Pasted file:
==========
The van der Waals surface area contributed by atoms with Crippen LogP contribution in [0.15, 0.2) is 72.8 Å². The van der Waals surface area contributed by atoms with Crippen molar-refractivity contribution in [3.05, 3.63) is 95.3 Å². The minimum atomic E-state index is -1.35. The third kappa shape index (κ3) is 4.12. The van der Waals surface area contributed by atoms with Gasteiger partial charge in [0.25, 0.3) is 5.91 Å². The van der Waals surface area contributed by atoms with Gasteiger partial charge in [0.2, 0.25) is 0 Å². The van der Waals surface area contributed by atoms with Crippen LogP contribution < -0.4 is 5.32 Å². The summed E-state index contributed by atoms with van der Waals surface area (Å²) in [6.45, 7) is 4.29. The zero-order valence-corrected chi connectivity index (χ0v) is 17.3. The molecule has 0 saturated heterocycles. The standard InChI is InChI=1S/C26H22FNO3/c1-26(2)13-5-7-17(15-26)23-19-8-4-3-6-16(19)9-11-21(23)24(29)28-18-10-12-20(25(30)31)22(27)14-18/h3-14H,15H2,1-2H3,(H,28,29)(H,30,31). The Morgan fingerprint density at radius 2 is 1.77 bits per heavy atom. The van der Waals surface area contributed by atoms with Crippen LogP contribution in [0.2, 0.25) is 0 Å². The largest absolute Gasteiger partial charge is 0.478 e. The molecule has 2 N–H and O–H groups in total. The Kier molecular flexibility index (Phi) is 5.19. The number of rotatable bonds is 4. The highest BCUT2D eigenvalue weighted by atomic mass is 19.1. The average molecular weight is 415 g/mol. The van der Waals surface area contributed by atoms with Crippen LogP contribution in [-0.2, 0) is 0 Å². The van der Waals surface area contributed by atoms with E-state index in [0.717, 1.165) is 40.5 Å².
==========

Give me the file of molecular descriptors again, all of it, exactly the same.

The van der Waals surface area contributed by atoms with Crippen LogP contribution in [0.15, 0.2) is 72.8 Å². The van der Waals surface area contributed by atoms with Crippen molar-refractivity contribution in [3.05, 3.63) is 95.3 Å². The minimum atomic E-state index is -1.35. The third kappa shape index (κ3) is 4.12. The van der Waals surface area contributed by atoms with Gasteiger partial charge in [0.25, 0.3) is 5.91 Å². The van der Waals surface area contributed by atoms with Gasteiger partial charge in [0.2, 0.25) is 0 Å². The van der Waals surface area contributed by atoms with Crippen LogP contribution < -0.4 is 5.32 Å². The summed E-state index contributed by atoms with van der Waals surface area (Å²) in [6.45, 7) is 4.29. The zero-order valence-corrected chi connectivity index (χ0v) is 17.3. The molecule has 0 saturated heterocycles. The standard InChI is InChI=1S/C26H22FNO3/c1-26(2)13-5-7-17(15-26)23-19-8-4-3-6-16(19)9-11-21(23)24(29)28-18-10-12-20(25(30)31)22(27)14-18/h3-14H,15H2,1-2H3,(H,28,29)(H,30,31). The Morgan fingerprint density at radius 2 is 1.77 bits per heavy atom. The van der Waals surface area contributed by atoms with Crippen LogP contribution in [0.2, 0.25) is 0 Å². The largest absolute Gasteiger partial charge is 0.478 e. The molecule has 2 N–H and O–H groups in total. The Kier molecular flexibility index (Phi) is 5.19. The number of rotatable bonds is 4. The highest BCUT2D eigenvalue weighted by atomic mass is 19.1. The average molecular weight is 415 g/mol. The van der Waals surface area contributed by atoms with Crippen LogP contribution in [-0.2, 0) is 0 Å². The van der Waals surface area contributed by atoms with E-state index in [0.717, 1.165) is 40.5 Å².